Populaire review: just your type
Ridiculously charming as it spins a deliciously retro kitsch magic.
I’m “biast” (pro):
I’m “biast” (con): nothing
(what is this about? see my critic’s minifesto)
Were there speed-typing competitions in the 1950s? If so, they cannot possibly have been as goofily, insanely popular as they are depicted in the ridiculously charming French rom-com Populaire. International in scope, performed before crowds of screaming fans, with results announced on the radio? Why, you’d almost think this was football (that is, soccer)!
They should have been this real. Because then a small-town girl who dreamed of big-city success might actually have found fame and fortune and romance and all good things, as Rose Pamphyle (Déborah François) has dreamt of, instead of exchanging one life of drudgery, as a housewife, for another, as an office serf. Running away from her dull small village to the not-even-very-big city of Lisieux — actually, it’s more of a big-ish town — she seeks work as a secretary because that’s what “modern” girls do… only to discover that she is a “disaster” at the job. Except for the typing. She’s very very fast on a typewriter, and she loves typing. Which is the only reason her boss, Louis Échard (Romain Duris: CQ), keeps her around. Because he has dreams, too, beyond selling insurance his whole life. He will lead Rose to heights of typing glory such as only those international competitions can bring…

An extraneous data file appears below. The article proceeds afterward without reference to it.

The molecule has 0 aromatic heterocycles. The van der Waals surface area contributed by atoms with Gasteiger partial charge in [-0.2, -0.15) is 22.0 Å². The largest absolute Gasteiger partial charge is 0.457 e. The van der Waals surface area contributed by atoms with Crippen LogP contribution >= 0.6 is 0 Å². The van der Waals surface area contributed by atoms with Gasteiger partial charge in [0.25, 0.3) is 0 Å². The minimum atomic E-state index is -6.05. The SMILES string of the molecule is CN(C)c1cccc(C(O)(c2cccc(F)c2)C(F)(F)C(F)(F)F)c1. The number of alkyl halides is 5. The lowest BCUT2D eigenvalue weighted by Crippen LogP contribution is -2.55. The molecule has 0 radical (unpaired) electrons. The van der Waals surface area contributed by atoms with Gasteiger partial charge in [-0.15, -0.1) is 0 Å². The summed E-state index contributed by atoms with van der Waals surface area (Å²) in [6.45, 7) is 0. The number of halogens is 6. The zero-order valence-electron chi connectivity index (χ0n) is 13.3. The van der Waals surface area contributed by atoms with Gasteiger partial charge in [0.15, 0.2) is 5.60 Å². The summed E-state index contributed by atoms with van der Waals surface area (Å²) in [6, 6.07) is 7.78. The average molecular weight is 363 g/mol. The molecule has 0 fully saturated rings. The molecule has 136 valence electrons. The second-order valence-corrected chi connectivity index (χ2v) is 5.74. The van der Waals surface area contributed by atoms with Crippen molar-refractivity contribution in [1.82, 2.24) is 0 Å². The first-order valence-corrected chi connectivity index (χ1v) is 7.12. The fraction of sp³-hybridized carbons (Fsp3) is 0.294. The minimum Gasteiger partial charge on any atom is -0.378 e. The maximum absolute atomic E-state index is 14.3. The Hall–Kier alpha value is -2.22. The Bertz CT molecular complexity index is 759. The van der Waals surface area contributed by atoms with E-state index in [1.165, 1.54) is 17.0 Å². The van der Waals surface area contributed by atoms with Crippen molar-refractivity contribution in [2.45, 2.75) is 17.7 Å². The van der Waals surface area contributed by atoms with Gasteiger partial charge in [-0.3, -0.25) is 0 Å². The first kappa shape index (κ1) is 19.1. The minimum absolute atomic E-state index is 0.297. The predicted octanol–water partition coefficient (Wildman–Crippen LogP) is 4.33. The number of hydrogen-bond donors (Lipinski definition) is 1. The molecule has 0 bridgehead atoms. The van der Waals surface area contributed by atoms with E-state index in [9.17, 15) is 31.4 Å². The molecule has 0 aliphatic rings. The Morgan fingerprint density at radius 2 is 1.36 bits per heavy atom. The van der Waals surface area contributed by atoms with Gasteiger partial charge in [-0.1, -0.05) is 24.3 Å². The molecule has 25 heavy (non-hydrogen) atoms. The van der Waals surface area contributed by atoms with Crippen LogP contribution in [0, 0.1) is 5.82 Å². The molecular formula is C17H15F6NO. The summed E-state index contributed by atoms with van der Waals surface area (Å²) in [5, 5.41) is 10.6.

Oh, and he might also be a little bit in love with her, too. Natch.
I’m not sure I’ve seen a more delightfully perfect — and perfectly delightful — movie this year. Dripping with gorgeous midcentury design and marvelously creamy 1950s Technicolor cinematography, this is a plain ol’ joy to look at. It could almost be a lost relic of that age, except that it spins a kind of magic from the excitement of the age with a delicious kitsch that is self-consciously retro. There’s a hindsight at play in Populaire that a film of the time couldn’t have managed. The typewriter is here a thing of wonder, a symbol of a new postwar world that holds much promise — the film is a love letter to the device, and to what it boded then, even if most people at the time didn’t realize it: speed, precision, and a revolution in communications. Maybe it didn’t feel that way then, but looking back from today, we can easily see how The Keyboard was the path to the future. (I imagine someone making a movie 50 years from now that captures a similar giddy exhilaration about the iPad.)
Rose, too, is a harbinger of things to come, a protofeminist itching for more from the world than marriage to the village mechanic (which is her destiny before she changes it). She complains, at one point, that she is “too weird to love” — although, no: it’s not a complaint, it’s simply an explanation, if a somewhat wrongheaded one, for why she’s alone. She doesn’t seem unduly distressed by her aloneness, but she also doesn’t realize that her “weirdness” is merely a result of the fact that she’s grown beyond the narrow confines of the world she came from.
The Hollywood remake of this — which is inevitable — will suck. See this before the dumbed-down version gets lobbed in your head. You won’t be sorry.